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Oklahoma Senate’s GOP is calling for December session

Oklahoma Senate’s GOP is calling for December session

OKLAHOMAN: Oklahoma’s budget crisis remains top issue

Published: November 20, 2009

Senate Republicans want the governor to call a special session next month to deal with the state’s budget crisis instead of waiting until January as he suggested.

"It’s very clear that more reductions in spending are inevitable,” said Senate President Pro Tem Glenn Coffee, R-Oklahoma City, after Senate Republicans met in a closed caucus meeting. "Agency heads are awaiting our direction as to how much their budgets will be reduced.

"We have a good feel for the direction revenues are heading, so why wait any longer?”

Gov. Brad Henry prefers legislators "do their budget homework” by doing what he proposed, such as holding detailed public hearings on the consequences of deeper budget cuts this fiscal year and getting more reliable revenue information, a spokesman said.

Expense studied
"Special sessions are expensive, and with the current revenue crisis facing the state, it’s especially important that taxpayers get their money’s worth with a well-informed, well-prepared Legislature,” said Paul Sund, Henry’s communications director.
The governor thinks it is more prudent for legislators to wait until the state Board of Equalization, charged with approving revenue projections, meets Dec. 21 to come up with revised estimates for this fiscal year and the first projection for the 2011 fiscal year, which begins July 1, Sund said.

"Governor Henry stands ready to work with legislative leaders to address the budget crisis as quickly as possible, even if it takes a Christmas special session to do it,” Sund said.

House Speaker Chris Benge, R-Tulsa, stayed out of the brouhaha.

"We still believe it is critical that we continue to work together to determine as best we can the budget hole for the current fiscal year and the estimate for fiscal year 2011 before making any rash decisions,” Benge said.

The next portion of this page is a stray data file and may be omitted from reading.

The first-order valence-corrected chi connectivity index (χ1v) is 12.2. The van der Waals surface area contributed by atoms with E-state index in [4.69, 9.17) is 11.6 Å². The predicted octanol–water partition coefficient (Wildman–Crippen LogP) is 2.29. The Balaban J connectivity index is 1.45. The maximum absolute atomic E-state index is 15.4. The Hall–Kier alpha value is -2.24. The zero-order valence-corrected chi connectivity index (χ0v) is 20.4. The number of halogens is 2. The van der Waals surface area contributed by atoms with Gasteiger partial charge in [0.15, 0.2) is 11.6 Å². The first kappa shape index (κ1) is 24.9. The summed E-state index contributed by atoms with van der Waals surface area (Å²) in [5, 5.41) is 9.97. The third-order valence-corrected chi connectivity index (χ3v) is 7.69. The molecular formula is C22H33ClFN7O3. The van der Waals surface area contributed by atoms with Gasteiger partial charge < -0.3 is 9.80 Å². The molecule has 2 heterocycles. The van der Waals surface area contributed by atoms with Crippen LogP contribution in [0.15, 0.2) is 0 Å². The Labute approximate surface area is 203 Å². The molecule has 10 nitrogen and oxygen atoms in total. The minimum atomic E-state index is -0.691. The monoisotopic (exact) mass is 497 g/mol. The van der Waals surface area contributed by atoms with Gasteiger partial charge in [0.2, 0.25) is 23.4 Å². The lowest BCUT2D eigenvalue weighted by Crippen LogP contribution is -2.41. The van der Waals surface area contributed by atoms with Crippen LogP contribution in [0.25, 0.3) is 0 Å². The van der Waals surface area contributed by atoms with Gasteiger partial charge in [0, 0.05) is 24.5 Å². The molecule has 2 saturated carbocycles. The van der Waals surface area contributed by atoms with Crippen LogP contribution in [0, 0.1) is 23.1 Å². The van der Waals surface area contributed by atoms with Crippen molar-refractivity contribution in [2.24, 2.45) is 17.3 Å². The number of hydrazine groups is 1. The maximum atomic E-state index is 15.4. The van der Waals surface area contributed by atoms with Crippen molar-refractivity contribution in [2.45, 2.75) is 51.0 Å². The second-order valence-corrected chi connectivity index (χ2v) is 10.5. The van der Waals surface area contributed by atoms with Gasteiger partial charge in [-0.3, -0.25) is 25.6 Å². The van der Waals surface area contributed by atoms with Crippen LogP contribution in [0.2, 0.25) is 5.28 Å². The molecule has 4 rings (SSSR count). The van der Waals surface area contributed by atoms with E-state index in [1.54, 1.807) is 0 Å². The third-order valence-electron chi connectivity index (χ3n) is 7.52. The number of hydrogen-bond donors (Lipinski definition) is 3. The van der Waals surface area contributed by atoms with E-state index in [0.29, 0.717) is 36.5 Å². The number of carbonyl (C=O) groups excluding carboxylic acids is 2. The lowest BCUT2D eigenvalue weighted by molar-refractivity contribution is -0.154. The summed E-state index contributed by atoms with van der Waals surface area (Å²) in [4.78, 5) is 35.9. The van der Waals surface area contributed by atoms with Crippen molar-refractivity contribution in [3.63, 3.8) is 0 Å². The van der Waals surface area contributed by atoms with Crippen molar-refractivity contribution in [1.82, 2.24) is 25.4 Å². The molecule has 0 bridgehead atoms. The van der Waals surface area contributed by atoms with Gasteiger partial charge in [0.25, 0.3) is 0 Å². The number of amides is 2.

He directed his appropriations subcommittees meet between Dec. 1 and 11 to assess agency budgets. The Senate appropriations subcommittees have been talking with agency heads the past two weeks on the effect of deeper cuts.

Tax revenues for the state could come in about $1 billion below estimates for this fiscal year, which ends June 30.

By meeting in special session, legislators could tap the Rainy Day Fund, the state’s savings account, and decide how much of its nearly $600 million should go to agencies this fiscal year.

Tax revenue for the state has come in about 22 percent below estimates this fiscal year.

There was only one option
Since August, the only option for state officials to deal with the revenue shortfall is to order across-the-board cuts in monthly allocations to state agencies. Five percent cuts started in August and are expected to continue through June.
The state also has borrowed $155.5 million from other accounts to keep the cuts at 5 percent. The money has to be paid back by June 30.

Henry said earlier this week it’s expected the state would have to borrow from other funds next month to pay expenses.

Some GOP legislators are concerned about the borrowing practice, saying it basically is committing money from the Rainy Day Fund.

One Democratic senator supported the Senate Republicans’ call for a special session next month. Sen. Kenneth Corn, D-Poteau, has been seeking signatures from legislators; Corn, who’s running for lieutenant governor next year, needs two-thirds of the 149 legislators. He’s got less than 50, all Democrats.

Under the Oklahoma Constitution, the governor can call a special meeting of the Board of Equalization to declare a budget failure. Then the governor could call a special session, Coffee said.

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